Saint Cyprian of Carthage (also called Thaschus Caecilius Cyprianus) is a Latin Father of the Church.
Cyprian's writings are of great importance and following Tertullian, he was the second great Christian Latin writer. Of his numerous writings, Saint Jerome said “it is unnecessary to make a catalog of the works of his genius, since they are more conspicuous than the sun”.
The persecution of the Church by the Roman Emperor Decius began around 250, and Saint Cyprian lived in hiding. He secretly ministered to his flock and his enemies condemned him for being a coward and not standing up for his faith. Because the persecutions of Decius had been so severe many Christians fell away from the faith. The question of the reconciliation of lapsed Christians with the Church had given rise to the custom of admitting them to Communion if a martyr requested this favor for them. Cyprian at first opposed the practice, but the sincerity of their contrition caused him to relent.
This gave rise to the schism of the deacon Felicissimus who opposed readmitting any who had apostatized. Upon returning to Carthage in 251 Cyprian excommunicated the leaders who opposed reconciliation for those returning to the Church. He supported Pope Cornelius against the anti-pope Novatian.
In the persecutions of the Roman Emperor Valerian, he was exiled to Curubis in 257, then brought back to Carthage and was martyred by beheading in 258. His name occurs in the Communicantes in the Canon of the Mass.
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The following is from Saint Jerome's "Lives of Illustrious Men" in regard to Saint Cyprian:
"Cyprian the Bishop - Cyprian of Africa, at first was famous as a teacher of rhetoric, and afterwards on, the persuasion of the presbyter Caecilius, from whom he received his surname, he became a Christian, and gave all his substance to the poor. Not long after he was inducted into the presbytery, and was also made bishop of Carthage. It is unnecessary to make a catalogue of the works of his genius, since they are more conspicuous than the sun.
He was put to death under the Emperors Valerian and Gallienus, in the eighth persecution, on the same day that Cornelius was put to death at Rome, but not in the same year."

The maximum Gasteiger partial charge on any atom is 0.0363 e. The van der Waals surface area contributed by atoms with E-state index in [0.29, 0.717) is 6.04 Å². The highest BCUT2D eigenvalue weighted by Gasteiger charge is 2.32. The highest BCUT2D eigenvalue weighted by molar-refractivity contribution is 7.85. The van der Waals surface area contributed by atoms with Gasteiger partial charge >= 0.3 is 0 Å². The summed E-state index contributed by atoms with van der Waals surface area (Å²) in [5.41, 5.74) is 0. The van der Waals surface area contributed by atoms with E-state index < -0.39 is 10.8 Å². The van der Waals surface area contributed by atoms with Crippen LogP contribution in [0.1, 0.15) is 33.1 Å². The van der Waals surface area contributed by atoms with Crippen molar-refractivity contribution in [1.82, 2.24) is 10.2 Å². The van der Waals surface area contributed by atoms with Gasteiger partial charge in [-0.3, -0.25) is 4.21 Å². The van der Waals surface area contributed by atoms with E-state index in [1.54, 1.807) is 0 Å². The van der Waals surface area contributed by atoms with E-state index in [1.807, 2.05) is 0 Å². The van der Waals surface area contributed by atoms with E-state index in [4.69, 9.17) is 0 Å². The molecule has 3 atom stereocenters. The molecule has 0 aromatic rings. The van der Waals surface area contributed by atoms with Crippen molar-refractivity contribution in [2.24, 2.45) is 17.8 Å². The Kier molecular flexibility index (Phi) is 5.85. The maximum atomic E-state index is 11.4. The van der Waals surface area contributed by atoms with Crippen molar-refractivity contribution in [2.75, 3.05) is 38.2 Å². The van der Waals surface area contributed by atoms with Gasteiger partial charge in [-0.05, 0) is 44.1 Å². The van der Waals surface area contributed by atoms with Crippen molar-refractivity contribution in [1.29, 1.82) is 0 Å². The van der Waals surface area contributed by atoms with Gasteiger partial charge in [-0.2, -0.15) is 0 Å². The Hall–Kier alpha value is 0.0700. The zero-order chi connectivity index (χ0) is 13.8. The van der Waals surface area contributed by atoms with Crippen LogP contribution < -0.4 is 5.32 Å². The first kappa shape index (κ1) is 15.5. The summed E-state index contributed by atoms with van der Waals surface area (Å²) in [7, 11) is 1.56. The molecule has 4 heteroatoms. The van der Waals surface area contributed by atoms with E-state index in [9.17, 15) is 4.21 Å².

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The following are a few quotations from some writings, a letter, and a sermon by Saint Cyprian of Carthage:
You cannot have God for your Father if you do not have the Church for your mother.... God is one and Christ is one, and his Church is one; one is the faith, and one is the people cemented together by harmony into the strong unity of a body.... If we are the heirs of Christ, let us abide in the peace of Christ; if we are the sons of God, let us be lovers of peace.
Saint Cyprian, from The Unity of the Catholic Church
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Whatever a man prefers to God, that he makes a god to himself.
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Let us remember one another in concord and unanimity. Let us on both sides of death always pray for one another. Let us relieve burdens and afflictions by mutual love, that if one of us, by the swiftness of divine condescension, shall go hence the first, our love may continue in the presence of the Lord, and our prayers for our brethren and sisters not cease in the presence of the Father's mercy.
Saint Cyprian from Letters, 253
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You who are envious, let me tell you that however often you may seek for the opportunity of injuring him whom you hate, you will never be able to do him so much harm as you do harm to yourselves.